While writers sing holiday tunes, sip eggnog, and enjoy getting together with family and friends like everyone else – they’re also itching to write. But grabbing enough time to sit down at a desk and write is almost impossible during late December and early January. One solution is to jot down notes about holiday traditions (yours and others you stumble upon) to use in later stories, articles, and poems.
As you go about your holiday preparations and activities, keep a small pad of paper and pen (or for the technically advanced, some sort of mini electronic note-taking device) nearby at all times. You should take notes on your traditions whenever and wherever you notice them. If time is available, expand a bit on your jottings later that same day before you forget details.
For example: My ex-sister-in-law is a wonderful cook. She stops by my home for Christmas lunch, and always brings some fabulous baked good or homemade candy or, if I’m lucky, both. This year, it was a lemon pound cake with icing so lemony it almost made your teeth hurt. My notes not only reflected the gift, my fondness for the giver, and sensory tidbits – but also speculation on what such a gift would have meant in a world where citrus foods were scarce. On an icy planet, the lemon-flavored cake would have been a very valuable gift. Indeed, it would have been a kingly gift. Then, what purpose would the lemon cake gift have served? A bribe? A reward? Advance payment for a favor or job? Or just a token of friendship?
If your holidays are quiet this year, go back to past winter celebrations. Scribble all the special memories and traditions you can recall. Expand on these. Wait a couple of days, then add to the list. Soon you’ll have all sorts of great material for writing. And especially make notes on the less-familiar and less-commercial traditions. Those are more likely to be unique, and will therefore offer something different to your readers when you incorporate them in your writing.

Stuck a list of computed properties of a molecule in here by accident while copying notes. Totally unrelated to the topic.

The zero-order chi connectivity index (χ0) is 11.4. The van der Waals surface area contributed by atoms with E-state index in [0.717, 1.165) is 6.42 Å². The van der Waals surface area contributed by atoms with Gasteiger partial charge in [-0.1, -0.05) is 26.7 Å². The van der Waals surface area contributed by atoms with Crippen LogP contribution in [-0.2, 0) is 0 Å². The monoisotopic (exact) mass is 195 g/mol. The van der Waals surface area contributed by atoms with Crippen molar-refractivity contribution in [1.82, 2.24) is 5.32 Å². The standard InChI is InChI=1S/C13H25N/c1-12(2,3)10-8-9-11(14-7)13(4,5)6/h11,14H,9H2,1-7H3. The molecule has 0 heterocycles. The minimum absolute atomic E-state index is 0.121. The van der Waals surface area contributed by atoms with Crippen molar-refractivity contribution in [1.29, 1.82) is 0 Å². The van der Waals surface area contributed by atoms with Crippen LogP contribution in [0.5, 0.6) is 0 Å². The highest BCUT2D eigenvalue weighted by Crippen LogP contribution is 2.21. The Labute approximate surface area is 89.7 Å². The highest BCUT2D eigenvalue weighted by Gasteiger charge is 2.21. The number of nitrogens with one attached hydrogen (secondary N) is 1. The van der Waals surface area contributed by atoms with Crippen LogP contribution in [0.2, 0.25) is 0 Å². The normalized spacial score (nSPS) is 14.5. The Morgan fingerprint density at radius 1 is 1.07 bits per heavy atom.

For example: When my kids were young, we not only left milk and cookies out on Christmas Eve for St. Nick, but also carrots for his reindeer. I suspect this is a common practice. But what if the gift-giving elf rode a polar bear instead of a sleigh – would it be appropriate for small children to leave raw meat or small dead animals out for the bear? How about if Father Christmas was Mother Solstice, and she arrived in a crystal ship blown around the world by the winter winds? What would she like to nibble on while she delivered her gifts? And the winter winds – what would you leave out to thank them?
And then, there’s the old writer’s standby – borrowing from the experiences of others. Look at and listen to the traditions that others are observing at this time of year. There’s a lot of candle lighting: Kwanza, Hanukkah, and Christmas welcome-candles. There are special foods prepared and eaten in various cultures – many of them have symbolic meaning. Here’s where writers need not only to take notes, but follow up on those scribblings with a little research. When borrowing from other cultures, you need to be careful not to offend. Even when you intend to change everything about a practice, you need to understand your source material.
For example: A friend from Germany told me of visiting her grandparents in the mountains for the winter holidays. At night, she and the other children would carry paper lanterns on long sticks chanting a verse. Eventually, the lanterns would catch fire, and be dropped into the snow to be extinguished. The child whose lantern stay lit the longest would receive a reward. Fire-safety concerns aside, this is an interesting tradition. I’m not sure where its roots are, but the idea of light burning in the cold darkness of winter is an old one that goes back to Norse sources. I need to do some more research, but there are dozens of ways to tweak this tradition and include it in a story.
So whether you’re hanging out under the mistletoe and holly, munching on cookies, gazing at a miniature train garden, or carrying candles as you ski down a snow-covered slope – recognize and record holiday traditions. Then, when winter settles in, you’ll have a treasure-trove of ideas to use in your writing.
Vonnie Winslow Crist is the author of “The Greener Forest,” a collection of fantasy short stories in which the world of Faerie collides with our workaday world: http://coldmoonpress.com/quickbuy.html Visit her at http://vonniewinslowcrist.com or http://vonniewinslowcrist.wordpress.com